Thursday, March 7, 2013
Rapture of the Nerds - Cory Doctorow & Charles Stross
Humanity has figured out how to upload itself to the cloud, but of course not everyone is ready for that just yet. Huw Jones hasn't forgiven his parents for uploading when he was a teenager, and is attempting to live as technology free a life as possible. Unfortunately for Huw the universe has other ideas and he winds up far more involved than he ever wanted to be. In the process we get to see a little of what has happened to people still living on the planet, which isn't too pretty. The US seems especially bad with its combination of religious cults and swarm of ants which eat everything they can get their mandibles on.
Huw is not especially loveable, and I found him really irritating for the first half of the story. He's being dragged kicking and screaming away from his nice, electronic-free life as a potter, and in the process appears to be complicating things for everyone. Finally things start to make a lot more sense as we find out why horrible things are happening to Huw in particular, and at that point I started to really enjoy the book. Possibly I will like it a whole lot more on a second read.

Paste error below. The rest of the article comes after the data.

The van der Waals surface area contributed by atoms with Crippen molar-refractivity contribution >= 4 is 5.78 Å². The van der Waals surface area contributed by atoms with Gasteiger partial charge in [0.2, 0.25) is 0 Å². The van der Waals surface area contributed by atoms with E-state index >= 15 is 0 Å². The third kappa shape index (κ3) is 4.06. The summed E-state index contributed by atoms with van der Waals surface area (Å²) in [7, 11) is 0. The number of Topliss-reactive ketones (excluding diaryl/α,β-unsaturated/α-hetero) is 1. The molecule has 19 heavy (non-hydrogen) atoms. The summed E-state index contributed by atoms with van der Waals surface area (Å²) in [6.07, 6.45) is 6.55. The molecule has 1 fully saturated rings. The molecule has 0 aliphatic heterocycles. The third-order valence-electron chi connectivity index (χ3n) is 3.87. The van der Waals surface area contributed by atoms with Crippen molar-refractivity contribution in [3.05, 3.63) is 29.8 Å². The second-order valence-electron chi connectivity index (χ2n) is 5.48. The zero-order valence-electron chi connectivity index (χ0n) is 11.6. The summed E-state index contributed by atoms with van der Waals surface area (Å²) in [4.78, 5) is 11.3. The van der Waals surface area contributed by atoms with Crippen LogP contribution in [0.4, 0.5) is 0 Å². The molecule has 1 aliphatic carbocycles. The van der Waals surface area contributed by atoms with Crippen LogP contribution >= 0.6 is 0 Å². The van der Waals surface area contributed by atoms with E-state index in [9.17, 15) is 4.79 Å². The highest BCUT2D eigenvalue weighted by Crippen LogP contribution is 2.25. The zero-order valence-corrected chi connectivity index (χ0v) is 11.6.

Unsurprisingly in a Doctorow/Stross collaboration this book explores the implications of life as an uploaded entity. I had never thought about what happens when everyone lives as a simulation in the computer and then you create new simulation - the new sim is effectively a person, they are indistinguishable from all the other folks who consider themselves people, so you can't just go killing them off by shutting them down once you're done, that hardly seems fair. Then what if you spawn other versions of yourself? Your clones become separate entities almost immediately, you wouldn't want to suddenly find yourself deleted as not being quite as up to date as some other version. Also, what about overclocking? If you are running on a really fast computer, you effectively experience time passing more quickly than someone running on a slower processor. How do you allocate resources? Emotional reactions are another thing - when you can artificially modulate your emotions, is this any less valid than someone who has learned to modulate their emotions by meditating?
On the whole, I'd have to say I enjoyed this. The story was mostly fun, the characters got to be more enjoyable as things progressed. Huw is actually a sympathetic character once you finally wrap your head around why he is acting the way he is. Most readers would probably empathize more with his parents than with him, since I assume anyone reading this story would be more likely to upload themselves to the cloud than now, and yet his overreaction to being abandoned by his parents is totally understandable.